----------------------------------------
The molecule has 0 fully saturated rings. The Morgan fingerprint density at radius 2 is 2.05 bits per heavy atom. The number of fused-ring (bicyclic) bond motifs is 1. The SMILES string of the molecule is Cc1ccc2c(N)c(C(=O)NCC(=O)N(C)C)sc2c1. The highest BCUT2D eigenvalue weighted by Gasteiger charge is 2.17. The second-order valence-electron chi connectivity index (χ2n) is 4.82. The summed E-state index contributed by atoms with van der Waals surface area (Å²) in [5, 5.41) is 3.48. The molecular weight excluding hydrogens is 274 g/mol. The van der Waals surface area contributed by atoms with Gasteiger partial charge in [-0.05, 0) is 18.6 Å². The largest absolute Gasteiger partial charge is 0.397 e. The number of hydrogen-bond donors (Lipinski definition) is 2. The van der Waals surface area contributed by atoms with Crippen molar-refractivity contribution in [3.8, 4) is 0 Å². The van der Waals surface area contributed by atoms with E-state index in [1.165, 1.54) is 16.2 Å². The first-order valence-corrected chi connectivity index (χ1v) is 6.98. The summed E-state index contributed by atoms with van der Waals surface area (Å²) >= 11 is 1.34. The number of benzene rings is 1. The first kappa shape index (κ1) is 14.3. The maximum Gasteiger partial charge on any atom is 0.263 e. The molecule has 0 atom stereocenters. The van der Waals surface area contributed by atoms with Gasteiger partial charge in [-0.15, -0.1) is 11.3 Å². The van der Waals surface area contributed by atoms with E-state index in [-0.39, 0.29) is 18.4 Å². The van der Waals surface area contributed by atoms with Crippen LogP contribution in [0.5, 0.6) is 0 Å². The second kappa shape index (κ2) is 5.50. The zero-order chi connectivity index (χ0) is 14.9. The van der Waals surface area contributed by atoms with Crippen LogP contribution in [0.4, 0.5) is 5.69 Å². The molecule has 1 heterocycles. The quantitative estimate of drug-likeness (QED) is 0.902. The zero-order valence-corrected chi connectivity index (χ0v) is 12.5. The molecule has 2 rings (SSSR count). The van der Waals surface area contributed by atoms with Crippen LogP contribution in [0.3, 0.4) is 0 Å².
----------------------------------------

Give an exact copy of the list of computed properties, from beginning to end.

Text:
The molecule has 0 fully saturated rings. The Morgan fingerprint density at radius 2 is 2.05 bits per heavy atom. The number of fused-ring (bicyclic) bond motifs is 1. The SMILES string of the molecule is Cc1ccc2c(N)c(C(=O)NCC(=O)N(C)C)sc2c1. The highest BCUT2D eigenvalue weighted by Gasteiger charge is 2.17. The second-order valence-electron chi connectivity index (χ2n) is 4.82. The summed E-state index contributed by atoms with van der Waals surface area (Å²) in [5, 5.41) is 3.48. The molecular weight excluding hydrogens is 274 g/mol. The van der Waals surface area contributed by atoms with Gasteiger partial charge in [-0.05, 0) is 18.6 Å². The largest absolute Gasteiger partial charge is 0.397 e. The number of hydrogen-bond donors (Lipinski definition) is 2. The van der Waals surface area contributed by atoms with Crippen molar-refractivity contribution in [3.8, 4) is 0 Å². The van der Waals surface area contributed by atoms with E-state index in [1.165, 1.54) is 16.2 Å². The first-order valence-corrected chi connectivity index (χ1v) is 6.98. The summed E-state index contributed by atoms with van der Waals surface area (Å²) >= 11 is 1.34. The number of benzene rings is 1. The first kappa shape index (κ1) is 14.3. The maximum Gasteiger partial charge on any atom is 0.263 e. The molecule has 0 atom stereocenters. The van der Waals surface area contributed by atoms with Gasteiger partial charge in [-0.15, -0.1) is 11.3 Å². The van der Waals surface area contributed by atoms with E-state index in [-0.39, 0.29) is 18.4 Å². The van der Waals surface area contributed by atoms with Crippen LogP contribution in [0.5, 0.6) is 0 Å². The second kappa shape index (κ2) is 5.50. The zero-order chi connectivity index (χ0) is 14.9. The van der Waals surface area contributed by atoms with Crippen LogP contribution in [0.4, 0.5) is 5.69 Å². The molecule has 1 heterocycles. The quantitative estimate of drug-likeness (QED) is 0.902. The zero-order valence-corrected chi connectivity index (χ0v) is 12.5. The molecule has 2 rings (SSSR count). The van der Waals surface area contributed by atoms with Crippen LogP contribution in [0.3, 0.4) is 0 Å².